Then… the parable of the Prodigal Son (also known as the parable of the Loving Father), one of the most famous of parables. There, a son who is not worth saving IS saved and a saved son is corrected. This went against Pharisaical teaching. They taught that only the saved were valued. Now, Jesus goes into this story – the parable of the unjust steward or the parable of the wise steward, take your pick.
The steward was accused of wasting the master’s possessions. Note: “accused” not “proven guilty of.” Regardless, the steward realizes he needs to take action and take it quickly. He moves to deal with the bad debts that he has allowed to accumulate and writes them down in order to clear the books. This is a common practice today with all financial institutions. When a debt has gone bad, banks try to sell off the debt by selling a home for less than is owed them because any money is better than no money. Credit card companies negotiate payment schedules, often cutting percentage points on the interest or lowering the balance owed just so they can get something. This steward had allowed the master’s money to be tied up in bad debts too long. The threat of losing his job drove him to clear the books in a way that is not unusual today and wasn’t that unusual then.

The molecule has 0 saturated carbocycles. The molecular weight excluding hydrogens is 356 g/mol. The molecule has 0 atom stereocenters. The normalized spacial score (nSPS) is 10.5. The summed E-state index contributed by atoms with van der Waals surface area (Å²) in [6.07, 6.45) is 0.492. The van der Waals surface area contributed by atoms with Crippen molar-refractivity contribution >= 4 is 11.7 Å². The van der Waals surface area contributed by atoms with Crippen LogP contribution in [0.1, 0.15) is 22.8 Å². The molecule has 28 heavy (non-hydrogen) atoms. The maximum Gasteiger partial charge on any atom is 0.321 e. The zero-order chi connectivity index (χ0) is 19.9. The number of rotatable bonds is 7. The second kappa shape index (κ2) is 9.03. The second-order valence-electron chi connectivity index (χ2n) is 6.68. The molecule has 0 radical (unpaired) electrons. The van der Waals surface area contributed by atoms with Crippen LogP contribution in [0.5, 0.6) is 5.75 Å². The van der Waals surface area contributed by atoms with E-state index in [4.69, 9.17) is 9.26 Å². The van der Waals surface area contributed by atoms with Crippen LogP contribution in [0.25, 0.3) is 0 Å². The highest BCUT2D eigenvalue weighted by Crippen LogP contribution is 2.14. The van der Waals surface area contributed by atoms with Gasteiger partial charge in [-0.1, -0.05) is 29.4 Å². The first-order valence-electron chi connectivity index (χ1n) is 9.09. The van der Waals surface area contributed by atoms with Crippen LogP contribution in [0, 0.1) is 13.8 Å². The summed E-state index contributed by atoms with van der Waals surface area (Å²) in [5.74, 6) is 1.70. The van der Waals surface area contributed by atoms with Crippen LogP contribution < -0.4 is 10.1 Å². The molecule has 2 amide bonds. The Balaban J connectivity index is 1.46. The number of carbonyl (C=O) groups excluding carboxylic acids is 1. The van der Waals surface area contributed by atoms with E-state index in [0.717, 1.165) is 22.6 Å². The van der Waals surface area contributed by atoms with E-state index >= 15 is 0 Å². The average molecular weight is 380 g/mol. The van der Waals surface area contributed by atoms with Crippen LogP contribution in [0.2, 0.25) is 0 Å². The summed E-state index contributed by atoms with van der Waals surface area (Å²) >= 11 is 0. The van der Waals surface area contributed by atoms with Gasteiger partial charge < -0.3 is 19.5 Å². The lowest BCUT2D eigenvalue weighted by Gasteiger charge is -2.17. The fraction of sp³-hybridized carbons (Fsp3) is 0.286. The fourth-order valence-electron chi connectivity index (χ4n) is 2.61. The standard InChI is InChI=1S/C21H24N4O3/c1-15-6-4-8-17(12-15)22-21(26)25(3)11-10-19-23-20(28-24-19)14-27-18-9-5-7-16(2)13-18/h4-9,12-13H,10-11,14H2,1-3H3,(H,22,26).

Jesus has the man commended and then warns that the children of this world are often wiser in dealing with debts and their own kind than are the children of God. What is the point?
Pharisees and their ilk were convinced that the only ones who could be saved were those who earned it through holy living; those who owed no big spiritual debt to God. Jesus comes along and writes down everyone’s debt and that was offensive to them. He would fellowship sinners and offer to forgive their debt. He would forgive the fallen woman who cried over his feet, even warning the Pharisees present that “they who are forgiven much, love much. Those who are forgiven little, love little” as a way to convict them of their own sin; their refusal to love each other.